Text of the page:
Some spry and inspired grave humor here, but weighed equally with some unimaginative efforts.

LAST LAUGHS

ANIMAL EPITAPHS

Cracked epitaphs from Lewis and Yolen.

This is a collection of 30 tombstone remembrances with an eye for the emphatically stamped exit visa. Ushered along by Timmins’ smoky, gothic artwork—and sometimes over-reliant upon it for effect—these last laughs take on a variety of moods. Sometimes they are gruesome, as with the newt, “so small, / so fine, / so squashed / beneath / the crossing / sign.” There are the macabre and the simply passing: “In his pond, / he peacefully soaked, / then, ever so quietly / croaked.” Goodbye frog—haplessly, hopelessly adrift in the olivy murk, a lily flower as witness and X's for eyes. When writers and artist are in balance, as they are here, or when the Canada goose gets cooked on the high-tension wires, the pages create a world unto themselves, beguiling and sad. It works with the decrepitude of the eel and the spookiness of the piranha’s undoing. But there are also times when the text end of the equation lets the side down. “Firefly’s Last Flight: Lights out.” Or the last of a wizened stag: “Win some. / Lose some. / Venison.” Or the swan’s last note: “A simple song. / It wasn’t long.” In these cases, brevity is not the soul of wit, but lost chances at poking a finger in the eye of the Reaper.

Some spry and inspired grave humor here, but weighed equally with some unimaginative efforts. (Picture book. 7-10)

Pub Date: July 1, 2012

ISBN: 978-1-58089-260-5

Page Count: 32

Publisher: Charlesbridge

Review Posted Online: April 18, 2012

Kirkus Reviews Issue: June 15, 2012

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OTHER GOOSE

RE-NURSERIED AND RE-RHYMED CHILDREN'S CLASSICS

“Little boy blue / come blow your tuba. / The sheep are in Venice, / and the cow’s in Aruba.” Pairing frenetic and garishly colored art to familiar rhymes in “more modern, more fresh, and well…more Goosian” versions, Seibold stakes out Stinky Cheese Man territory to introduce “Jack and Jill / and a pickle named Bill,” the Old Woman Who Lived in a Sneaker (“She had a great big stereo speaker”), Peter Pumpkin Pickle Pepper and about two dozen more “re-nurseried” figures. Against patterned or spray-painted backgrounds, an entire page of umbrella-carrying raindrops float down, a bunch of mice run up (“the clock struck one; / the rest had fun”), cats fiddle for Old King Coal and others, Jack B. Nimble makes a lifelong career out of demonstrating his one trick and a closing rendition of the counting rhyme “One, Two, I Lost My Shoe” is transformed into a clever reprise as many of the characters return to take final bows. Sparkles on the cover; chuckles (despite some lame rhyming) throughout. (Fractured nursery rhymes. 7-9)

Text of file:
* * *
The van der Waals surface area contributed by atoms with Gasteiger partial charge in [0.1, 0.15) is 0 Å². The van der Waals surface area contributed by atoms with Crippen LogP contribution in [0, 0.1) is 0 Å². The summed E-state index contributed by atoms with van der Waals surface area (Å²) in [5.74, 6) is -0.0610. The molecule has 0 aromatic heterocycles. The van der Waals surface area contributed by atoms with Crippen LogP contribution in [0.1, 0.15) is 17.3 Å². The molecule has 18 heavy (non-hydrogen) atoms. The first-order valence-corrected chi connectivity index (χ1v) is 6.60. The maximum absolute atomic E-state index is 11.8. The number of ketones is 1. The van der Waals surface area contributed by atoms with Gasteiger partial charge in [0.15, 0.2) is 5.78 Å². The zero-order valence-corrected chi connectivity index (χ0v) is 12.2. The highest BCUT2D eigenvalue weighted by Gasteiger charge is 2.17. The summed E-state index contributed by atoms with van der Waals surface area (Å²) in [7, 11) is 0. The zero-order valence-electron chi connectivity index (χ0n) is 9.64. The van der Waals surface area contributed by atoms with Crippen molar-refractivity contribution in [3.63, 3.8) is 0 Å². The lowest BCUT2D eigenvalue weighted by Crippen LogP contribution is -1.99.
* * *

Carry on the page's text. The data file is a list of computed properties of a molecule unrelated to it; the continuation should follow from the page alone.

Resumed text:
Pub Date: Oct. 1, 2010

ISBN: 978-0-8118-6882-2

Page Count: 80

Publisher: Chronicle Books

Review Posted Online: Sept. 15, 2010

Kirkus Reviews Issue: Oct. 1, 2010

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An uplifting feline tale with bumpy rhymes; well suited for families looking for Nativity stories.

JORDAN, THE CHRISTMAS KITTEN

A kitten dreams of being part of the original Christmas story in this rhyming picture book.

A kitten named Jordan lives with his brothers, sisters, and aunt in a small town in a valley. As Christmas Eve approaches, the kittens have hung their mittens, hoping for gifts from Santa Claws. Jordan can’t sleep, wondering about the best present he’ll get, but when he finally dozes off, he dreams of being present at the birth of Jesus. Snuggling with the Christ child, Jordan watches others give gifts and worries that he has nothing to contribute until Mary assures him: “Your gift was your purr, / Your adornment for my babe, / and the warmth of your fur.” When Jordan wakes, he realizes that the best gift isn’t a thing; it’s a small kindness given out of love. This sweet message is likely to appeal to young churchgoers who celebrate the religious parts of Christmas. The small, uncredited, traditional illustrations feature friendly-looking felines done in a childlike style. The diverse humans are shown as shapes rather than detailed figures, much like the pieces in a Nativity scene. Terrell’s rhyme scheme changes regularly, with the patterns varying in the different stanzas, which can make the scansion hard to follow. The accessible vocabulary, with only a few difficult words (crocheted, sublime), makes the poetry accessible to independent readers, especially those already familiar with the Christmas story.

An uplifting feline tale with bumpy rhymes; well suited for families looking for Nativity stories.

Pub Date: Nov. 10, 2020

ISBN: 978-1-973690-82-5

Page Count: 40

Publisher: Westbow Press

Review Posted Online: June 25, 2021

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